Saturday we rode to a nearby town to have my friend’s chain replaced at Guy’s in Madison. I was tired and looking forward to a short day of riding, but after listening to Guy talk about the area, we decided to take a county map and just go exploring. We would ride until we were half tired, and then return. That ride turned into more than 40 miles with some of the best scenery. We rode to Oriskany Falls and then headed out Rt. 26 North for our first climb. It was long and gradual with beautiful views once we reached the top. We then headed east to Knoxboro, which took us over 3 steep hills. We stopped once to make sure we were where we thought we were, but the guy we spoke to didn’t know the area—That was the 2nd time we asked someone who knew less than us. But the views again were worth the climb and it didn’t matter if we were lost—we had all day as long as our legs could last.
Then we headed south on Rt. 46 through Munns and into Munnsvillle. That was the most thrilling ride of the entire weekend. It went down and down and down the mountain. If I could have gotten a ride back up, I would have loved to ride back down. We had lunch at a little diner in Munnsville. Then headed back on Pratts Road and Rt. 12B. 12B was the only road that wasn’t great riding—the berms were rough and there was too much traffic.
During the ride, I had been making arrangements to finally meet DDOORN in person! I had just enough time to get showered and put on some street clothes before he arrived. We met at the campus and then took off for a very leisurely ride around Hamilton before going to dinner at an Indian restaurant in Hamilton. This was the highlight of the entire weekend. Had it not been for DDOORN, I would have never known about bike camp. I’ve met many SparkPeople and have never been disappointed—they are always fun and interesting people. That track record continues.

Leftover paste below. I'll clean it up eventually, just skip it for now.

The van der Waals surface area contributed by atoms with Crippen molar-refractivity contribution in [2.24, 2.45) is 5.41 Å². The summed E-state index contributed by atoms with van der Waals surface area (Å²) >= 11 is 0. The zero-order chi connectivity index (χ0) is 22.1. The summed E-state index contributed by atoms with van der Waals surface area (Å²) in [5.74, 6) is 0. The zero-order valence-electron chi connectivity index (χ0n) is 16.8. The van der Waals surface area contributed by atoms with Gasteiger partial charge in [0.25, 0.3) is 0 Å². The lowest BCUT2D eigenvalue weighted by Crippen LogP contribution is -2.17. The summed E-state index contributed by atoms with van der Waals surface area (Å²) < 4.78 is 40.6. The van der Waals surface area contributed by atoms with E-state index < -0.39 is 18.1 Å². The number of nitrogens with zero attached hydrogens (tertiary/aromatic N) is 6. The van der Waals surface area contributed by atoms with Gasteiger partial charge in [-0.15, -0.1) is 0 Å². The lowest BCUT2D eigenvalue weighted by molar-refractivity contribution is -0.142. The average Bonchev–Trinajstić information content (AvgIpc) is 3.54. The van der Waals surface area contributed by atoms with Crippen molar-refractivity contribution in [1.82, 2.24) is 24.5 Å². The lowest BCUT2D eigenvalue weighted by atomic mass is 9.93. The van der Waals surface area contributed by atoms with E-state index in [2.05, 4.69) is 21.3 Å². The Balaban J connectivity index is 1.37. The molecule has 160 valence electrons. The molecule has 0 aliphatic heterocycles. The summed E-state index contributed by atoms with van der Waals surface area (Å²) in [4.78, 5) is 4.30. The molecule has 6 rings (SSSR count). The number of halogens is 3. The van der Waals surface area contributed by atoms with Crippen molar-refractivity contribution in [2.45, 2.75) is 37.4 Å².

My friend had decided to go to the movies to see The Lone Ranger. I wasn’t enthused as I thought the trailer looked stupid, but wanted to spend some time with her, so I met her at the theatre after riding back to the dorms to see DDOORN off. Instead of showing previews of upcoming movies, the theatre ran a wonderful montage of photos of community events and the town. When it was over, I was ready to move to Hamilton. The movie will probably go down as the all-time worst movie I have ever seen. I really wanted to walk out, but didn’t want to be rude. After the movie, I found out she hated it as much as I and she wanted to walk out, too.
Sunday was our short-day for riding. We wanted to be on the road heading home by noon, so we rode just 26 miles on some of the prettiest roads that we had been on earlier. I was really sorry to see the weekend come to an end. I hope I can go to Bike Camp again next year and explore more of the area.
Get An Email Alert Each Time 2WHEELER Posts